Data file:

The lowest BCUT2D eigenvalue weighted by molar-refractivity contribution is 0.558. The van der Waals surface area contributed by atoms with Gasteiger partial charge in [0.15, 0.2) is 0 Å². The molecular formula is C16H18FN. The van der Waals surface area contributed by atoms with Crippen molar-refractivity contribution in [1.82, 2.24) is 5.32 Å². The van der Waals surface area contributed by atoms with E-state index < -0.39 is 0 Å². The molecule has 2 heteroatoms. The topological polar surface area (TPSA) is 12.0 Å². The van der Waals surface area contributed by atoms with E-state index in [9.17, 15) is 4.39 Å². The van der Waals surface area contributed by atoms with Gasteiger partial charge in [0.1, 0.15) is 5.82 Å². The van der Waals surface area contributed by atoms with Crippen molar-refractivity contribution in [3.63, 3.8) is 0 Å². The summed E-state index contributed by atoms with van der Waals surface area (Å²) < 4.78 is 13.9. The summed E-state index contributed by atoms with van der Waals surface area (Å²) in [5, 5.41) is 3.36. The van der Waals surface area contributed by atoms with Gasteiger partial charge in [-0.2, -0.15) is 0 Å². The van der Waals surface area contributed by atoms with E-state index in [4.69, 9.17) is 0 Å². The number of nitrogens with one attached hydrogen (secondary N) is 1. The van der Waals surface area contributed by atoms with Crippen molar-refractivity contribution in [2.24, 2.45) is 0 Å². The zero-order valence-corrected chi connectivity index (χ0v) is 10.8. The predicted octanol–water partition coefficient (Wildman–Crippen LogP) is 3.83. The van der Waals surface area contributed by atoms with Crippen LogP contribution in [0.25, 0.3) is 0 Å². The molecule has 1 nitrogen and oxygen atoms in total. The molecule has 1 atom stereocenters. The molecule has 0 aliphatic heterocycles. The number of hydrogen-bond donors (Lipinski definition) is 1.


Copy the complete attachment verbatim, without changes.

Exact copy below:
The lowest BCUT2D eigenvalue weighted by molar-refractivity contribution is 0.558. The van der Waals surface area contributed by atoms with Gasteiger partial charge in [0.15, 0.2) is 0 Å². The molecular formula is C16H18FN. The van der Waals surface area contributed by atoms with Crippen molar-refractivity contribution in [1.82, 2.24) is 5.32 Å². The van der Waals surface area contributed by atoms with E-state index < -0.39 is 0 Å². The molecule has 2 heteroatoms. The topological polar surface area (TPSA) is 12.0 Å². The van der Waals surface area contributed by atoms with E-state index in [9.17, 15) is 4.39 Å². The van der Waals surface area contributed by atoms with Gasteiger partial charge in [0.1, 0.15) is 5.82 Å². The van der Waals surface area contributed by atoms with Crippen molar-refractivity contribution in [3.63, 3.8) is 0 Å². The summed E-state index contributed by atoms with van der Waals surface area (Å²) < 4.78 is 13.9. The summed E-state index contributed by atoms with van der Waals surface area (Å²) in [5, 5.41) is 3.36. The van der Waals surface area contributed by atoms with Gasteiger partial charge in [-0.2, -0.15) is 0 Å². The van der Waals surface area contributed by atoms with E-state index in [4.69, 9.17) is 0 Å². The number of nitrogens with one attached hydrogen (secondary N) is 1. The van der Waals surface area contributed by atoms with Crippen molar-refractivity contribution in [2.24, 2.45) is 0 Å². The zero-order valence-corrected chi connectivity index (χ0v) is 10.8. The predicted octanol–water partition coefficient (Wildman–Crippen LogP) is 3.83. The van der Waals surface area contributed by atoms with Crippen LogP contribution in [0.25, 0.3) is 0 Å². The molecule has 1 nitrogen and oxygen atoms in total. The molecule has 1 atom stereocenters. The molecule has 0 aliphatic heterocycles. The number of hydrogen-bond donors (Lipinski definition) is 1.